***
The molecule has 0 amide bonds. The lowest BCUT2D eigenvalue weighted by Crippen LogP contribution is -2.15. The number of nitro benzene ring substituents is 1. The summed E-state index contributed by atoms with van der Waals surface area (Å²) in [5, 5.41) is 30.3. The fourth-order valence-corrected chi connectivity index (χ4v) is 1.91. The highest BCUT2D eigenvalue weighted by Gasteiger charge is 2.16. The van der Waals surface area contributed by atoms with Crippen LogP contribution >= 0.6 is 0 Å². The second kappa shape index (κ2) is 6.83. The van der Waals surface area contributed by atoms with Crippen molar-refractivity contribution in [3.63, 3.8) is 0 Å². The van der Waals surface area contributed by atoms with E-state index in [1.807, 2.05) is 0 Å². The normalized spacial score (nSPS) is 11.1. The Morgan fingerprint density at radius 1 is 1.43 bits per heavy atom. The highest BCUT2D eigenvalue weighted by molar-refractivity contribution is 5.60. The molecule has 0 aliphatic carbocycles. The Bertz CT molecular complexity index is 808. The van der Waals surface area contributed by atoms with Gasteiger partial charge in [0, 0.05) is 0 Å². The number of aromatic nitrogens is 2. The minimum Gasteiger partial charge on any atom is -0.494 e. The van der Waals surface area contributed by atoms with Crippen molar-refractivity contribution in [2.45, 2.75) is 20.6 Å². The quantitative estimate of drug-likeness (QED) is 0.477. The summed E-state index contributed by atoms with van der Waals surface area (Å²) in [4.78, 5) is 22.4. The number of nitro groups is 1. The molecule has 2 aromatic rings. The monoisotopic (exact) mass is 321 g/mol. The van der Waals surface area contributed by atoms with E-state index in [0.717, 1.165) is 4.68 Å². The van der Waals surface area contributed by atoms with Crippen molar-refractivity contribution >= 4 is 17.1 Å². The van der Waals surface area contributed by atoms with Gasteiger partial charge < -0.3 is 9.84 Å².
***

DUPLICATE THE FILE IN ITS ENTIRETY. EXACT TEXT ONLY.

The molecule has 0 amide bonds. The lowest BCUT2D eigenvalue weighted by Crippen LogP contribution is -2.15. The number of nitro benzene ring substituents is 1. The summed E-state index contributed by atoms with van der Waals surface area (Å²) in [5, 5.41) is 30.3. The fourth-order valence-corrected chi connectivity index (χ4v) is 1.91. The highest BCUT2D eigenvalue weighted by Gasteiger charge is 2.16. The van der Waals surface area contributed by atoms with Crippen LogP contribution >= 0.6 is 0 Å². The second kappa shape index (κ2) is 6.83. The van der Waals surface area contributed by atoms with Crippen molar-refractivity contribution in [3.63, 3.8) is 0 Å². The van der Waals surface area contributed by atoms with E-state index in [1.807, 2.05) is 0 Å². The normalized spacial score (nSPS) is 11.1. The Morgan fingerprint density at radius 1 is 1.43 bits per heavy atom. The highest BCUT2D eigenvalue weighted by molar-refractivity contribution is 5.60. The molecule has 0 aliphatic carbocycles. The Bertz CT molecular complexity index is 808. The van der Waals surface area contributed by atoms with Gasteiger partial charge in [0, 0.05) is 0 Å². The number of aromatic nitrogens is 2. The minimum Gasteiger partial charge on any atom is -0.494 e. The van der Waals surface area contributed by atoms with Crippen molar-refractivity contribution in [2.45, 2.75) is 20.6 Å². The quantitative estimate of drug-likeness (QED) is 0.477. The summed E-state index contributed by atoms with van der Waals surface area (Å²) in [4.78, 5) is 22.4. The number of nitro groups is 1. The molecule has 2 aromatic rings. The monoisotopic (exact) mass is 321 g/mol. The van der Waals surface area contributed by atoms with E-state index in [0.717, 1.165) is 4.68 Å². The van der Waals surface area contributed by atoms with Crippen molar-refractivity contribution >= 4 is 17.1 Å². The van der Waals surface area contributed by atoms with Gasteiger partial charge < -0.3 is 9.84 Å².